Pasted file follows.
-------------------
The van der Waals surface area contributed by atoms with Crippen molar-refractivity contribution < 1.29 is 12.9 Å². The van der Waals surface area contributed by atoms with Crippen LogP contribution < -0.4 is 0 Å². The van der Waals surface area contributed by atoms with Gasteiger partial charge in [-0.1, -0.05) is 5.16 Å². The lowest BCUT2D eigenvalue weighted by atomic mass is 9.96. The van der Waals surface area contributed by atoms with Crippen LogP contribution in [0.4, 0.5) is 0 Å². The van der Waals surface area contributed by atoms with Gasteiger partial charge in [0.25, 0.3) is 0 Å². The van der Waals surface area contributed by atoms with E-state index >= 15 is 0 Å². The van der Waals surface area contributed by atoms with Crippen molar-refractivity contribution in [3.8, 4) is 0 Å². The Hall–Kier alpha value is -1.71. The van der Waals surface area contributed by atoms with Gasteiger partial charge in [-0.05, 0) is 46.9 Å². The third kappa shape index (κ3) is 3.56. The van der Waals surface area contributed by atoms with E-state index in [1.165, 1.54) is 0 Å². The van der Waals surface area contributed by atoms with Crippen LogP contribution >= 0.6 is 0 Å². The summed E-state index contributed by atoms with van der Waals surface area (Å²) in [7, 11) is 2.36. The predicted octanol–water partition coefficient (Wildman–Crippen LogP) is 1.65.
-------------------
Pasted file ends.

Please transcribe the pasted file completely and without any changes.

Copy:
The van der Waals surface area contributed by atoms with Crippen molar-refractivity contribution < 1.29 is 12.9 Å². The van der Waals surface area contributed by atoms with Crippen LogP contribution < -0.4 is 0 Å². The van der Waals surface area contributed by atoms with Gasteiger partial charge in [-0.1, -0.05) is 5.16 Å². The lowest BCUT2D eigenvalue weighted by atomic mass is 9.96. The van der Waals surface area contributed by atoms with Crippen LogP contribution in [0.4, 0.5) is 0 Å². The van der Waals surface area contributed by atoms with Gasteiger partial charge in [0.25, 0.3) is 0 Å². The van der Waals surface area contributed by atoms with E-state index >= 15 is 0 Å². The van der Waals surface area contributed by atoms with Crippen molar-refractivity contribution in [3.8, 4) is 0 Å². The Hall–Kier alpha value is -1.71. The van der Waals surface area contributed by atoms with Gasteiger partial charge in [-0.05, 0) is 46.9 Å². The third kappa shape index (κ3) is 3.56. The van der Waals surface area contributed by atoms with E-state index in [1.165, 1.54) is 0 Å². The van der Waals surface area contributed by atoms with Crippen LogP contribution >= 0.6 is 0 Å². The summed E-state index contributed by atoms with van der Waals surface area (Å²) in [7, 11) is 2.36. The predicted octanol–water partition coefficient (Wildman–Crippen LogP) is 1.65.